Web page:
Peaceful Parenting

Navigating the push-pull relationship between parents and their children.

Mean Chinese Mom and Peaceful Parenting

Chua is a bully, just as her mother was a bully.

     Everywhere I turned this week I seemed to run into the Wall Street Journal article Why Chinese Mothers Are Superior by Amy Chua. Not only was it highlighted in several of my usual web haunts, but family, friends and colleagues were sending the article to me. Certainly this woman's experiences as both a child and mother were extremely different from Peaceful Parenting. Were some people sending me this article as a challenge? Could it be that this strict, achievement oriented, driven parenting style might actually be a hidden key to raising successful, well disciplined, and achieving children?

By now discussion, back lash and even threats made against this woman are as ubiquitous as the original article. From China to the UK, all across USA and places in between people are speaking out against and in support of Chua's position. Now it is Peaceful Parenting's turn.

Chua is a bully to her children, just as her mother was a bully to her. The difference between the playground school bully and these parents as bullies is the assumption that these parents have the best interest of their children in mind. At least that is the explanation that Chua is now expanding upon as more criticism of her parenting has been hurled against her. I think it's about helping your children be the best they can be -- which is usually better than they think! Chua explains in www.gawker.com/5732947/mean-chinese-mom-swears-she-is-nice-sometimes

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The Wall Street Journal article excerpted from her memoir does not tell the whole story, but given the text available, it certainly sounds like Chua is advocating for achievement and success at any cost. Luckily for Chua her mother's bullying did not cost them their mother-daughter relationship. However, it is too early to know if Chua's same relentless, demanding, and total control over her own children will damage or end their relationship at some future point.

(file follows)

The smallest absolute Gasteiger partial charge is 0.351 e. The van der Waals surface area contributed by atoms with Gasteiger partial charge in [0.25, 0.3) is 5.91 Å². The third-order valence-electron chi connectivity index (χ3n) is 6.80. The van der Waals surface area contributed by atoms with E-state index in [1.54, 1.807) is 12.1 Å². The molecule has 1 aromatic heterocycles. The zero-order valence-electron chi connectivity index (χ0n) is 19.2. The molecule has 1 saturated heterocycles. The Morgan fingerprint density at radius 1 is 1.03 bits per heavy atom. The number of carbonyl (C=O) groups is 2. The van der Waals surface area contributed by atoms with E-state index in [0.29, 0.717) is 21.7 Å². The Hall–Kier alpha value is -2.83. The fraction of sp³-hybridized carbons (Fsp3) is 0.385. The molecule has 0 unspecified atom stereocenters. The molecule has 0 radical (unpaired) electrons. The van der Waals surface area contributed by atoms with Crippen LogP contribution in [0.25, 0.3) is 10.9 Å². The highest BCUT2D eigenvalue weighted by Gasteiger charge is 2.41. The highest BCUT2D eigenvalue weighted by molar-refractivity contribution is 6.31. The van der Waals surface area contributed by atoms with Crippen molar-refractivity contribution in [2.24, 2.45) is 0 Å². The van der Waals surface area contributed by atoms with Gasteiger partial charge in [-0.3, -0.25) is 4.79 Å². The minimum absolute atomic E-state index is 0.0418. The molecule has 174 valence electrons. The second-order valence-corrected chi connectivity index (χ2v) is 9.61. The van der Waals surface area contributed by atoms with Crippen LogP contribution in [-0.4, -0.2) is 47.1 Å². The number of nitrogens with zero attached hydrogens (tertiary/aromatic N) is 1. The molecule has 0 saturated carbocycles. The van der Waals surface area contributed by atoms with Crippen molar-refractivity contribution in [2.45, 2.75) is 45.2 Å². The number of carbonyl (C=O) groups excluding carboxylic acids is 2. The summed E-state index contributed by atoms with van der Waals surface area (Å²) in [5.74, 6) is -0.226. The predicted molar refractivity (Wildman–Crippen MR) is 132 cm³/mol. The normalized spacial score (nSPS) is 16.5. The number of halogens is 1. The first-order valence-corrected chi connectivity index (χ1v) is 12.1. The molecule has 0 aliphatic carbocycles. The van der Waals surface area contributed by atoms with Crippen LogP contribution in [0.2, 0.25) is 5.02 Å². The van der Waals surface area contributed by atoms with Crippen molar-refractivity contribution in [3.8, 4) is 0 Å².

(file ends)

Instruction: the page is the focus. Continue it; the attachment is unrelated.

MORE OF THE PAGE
How is Chua's behavior different from the name calling, belittling, threatening, coercive and cyber bullying that was blamed as the cause of several teenage suicides not so long ago? The assumption that the parent has the child's best interest at heart could be what saves their relationship and the children's lives. But is Chua's love, approval and acceptance of her children dependent upon their achievement and success and submission to her control? If so, she is a bully, dressed up to look like a parent who cares about her daughters. I submit she cares about herself, her own success, her parenting achievement, and it's measured by how well her daughters do.

All people are born with the psychological need for power, which includes success, achievement and being the best we can be. We are also born with the need for love, which includes love and allowing your daughter to nap and eat instead of spending six or more hours at the piano, for fun, which includes creativity and play, for freedom, which includes making choices that may not meet your parent's desire to learn violin, but might mean tennis, dance or juggling, and for safety and security. A parent's job is to help her children learn to successful meet all of these needs daily and responsibly. Chua, according to her own admission, is missing major aspect of what her children need to be emotionally happy, successful people.


I can't help but wonder where is the joy, where is the laughter, where is the fun and creativity in Chua's home? This Chinese mother may be superior in moving her daughter's toward academic achievement and success, but it seems as though they are all missing joy, peace, and love.

Nancy S. Buck, Ph.D. tackles the tough topics facing families today. She is a developmental and author of Peaceful Parenting and Why Do Kids Act That Way?

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